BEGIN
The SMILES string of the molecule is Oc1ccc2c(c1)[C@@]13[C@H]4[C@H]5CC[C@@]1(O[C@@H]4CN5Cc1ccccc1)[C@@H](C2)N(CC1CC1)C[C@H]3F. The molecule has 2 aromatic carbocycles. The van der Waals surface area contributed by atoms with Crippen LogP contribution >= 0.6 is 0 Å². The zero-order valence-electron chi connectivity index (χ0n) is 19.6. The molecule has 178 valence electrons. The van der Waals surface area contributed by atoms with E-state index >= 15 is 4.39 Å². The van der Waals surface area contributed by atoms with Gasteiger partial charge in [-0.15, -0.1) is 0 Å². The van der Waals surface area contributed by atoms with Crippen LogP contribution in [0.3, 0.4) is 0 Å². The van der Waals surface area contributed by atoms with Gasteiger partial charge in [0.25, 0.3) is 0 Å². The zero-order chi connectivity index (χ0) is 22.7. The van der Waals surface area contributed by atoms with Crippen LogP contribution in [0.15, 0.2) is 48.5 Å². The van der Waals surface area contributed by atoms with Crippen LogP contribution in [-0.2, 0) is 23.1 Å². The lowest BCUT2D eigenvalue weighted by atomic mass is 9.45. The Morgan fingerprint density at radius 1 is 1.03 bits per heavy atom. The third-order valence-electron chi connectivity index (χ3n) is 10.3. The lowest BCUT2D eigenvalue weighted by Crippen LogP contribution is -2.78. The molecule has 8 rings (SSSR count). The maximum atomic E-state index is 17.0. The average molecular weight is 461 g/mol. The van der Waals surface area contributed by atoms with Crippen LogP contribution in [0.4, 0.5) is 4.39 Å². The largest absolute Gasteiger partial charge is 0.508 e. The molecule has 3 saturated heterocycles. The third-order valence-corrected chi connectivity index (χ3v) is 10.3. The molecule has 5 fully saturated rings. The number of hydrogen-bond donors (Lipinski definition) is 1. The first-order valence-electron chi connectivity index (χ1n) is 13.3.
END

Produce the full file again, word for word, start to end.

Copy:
The SMILES string of the molecule is Oc1ccc2c(c1)[C@@]13[C@H]4[C@H]5CC[C@@]1(O[C@@H]4CN5Cc1ccccc1)[C@@H](C2)N(CC1CC1)C[C@H]3F. The molecule has 2 aromatic carbocycles. The van der Waals surface area contributed by atoms with Crippen LogP contribution >= 0.6 is 0 Å². The zero-order valence-electron chi connectivity index (χ0n) is 19.6. The molecule has 178 valence electrons. The van der Waals surface area contributed by atoms with E-state index >= 15 is 4.39 Å². The van der Waals surface area contributed by atoms with Gasteiger partial charge in [-0.15, -0.1) is 0 Å². The van der Waals surface area contributed by atoms with Crippen LogP contribution in [0.3, 0.4) is 0 Å². The van der Waals surface area contributed by atoms with Gasteiger partial charge in [0.25, 0.3) is 0 Å². The zero-order chi connectivity index (χ0) is 22.7. The van der Waals surface area contributed by atoms with Crippen LogP contribution in [0.15, 0.2) is 48.5 Å². The van der Waals surface area contributed by atoms with Crippen LogP contribution in [-0.2, 0) is 23.1 Å². The lowest BCUT2D eigenvalue weighted by atomic mass is 9.45. The Morgan fingerprint density at radius 1 is 1.03 bits per heavy atom. The third-order valence-electron chi connectivity index (χ3n) is 10.3. The lowest BCUT2D eigenvalue weighted by Crippen LogP contribution is -2.78. The molecule has 8 rings (SSSR count). The maximum atomic E-state index is 17.0. The average molecular weight is 461 g/mol. The van der Waals surface area contributed by atoms with Crippen LogP contribution in [0.4, 0.5) is 4.39 Å². The largest absolute Gasteiger partial charge is 0.508 e. The molecule has 3 saturated heterocycles. The third-order valence-corrected chi connectivity index (χ3v) is 10.3. The molecule has 5 fully saturated rings. The number of hydrogen-bond donors (Lipinski definition) is 1. The first-order valence-electron chi connectivity index (χ1n) is 13.3.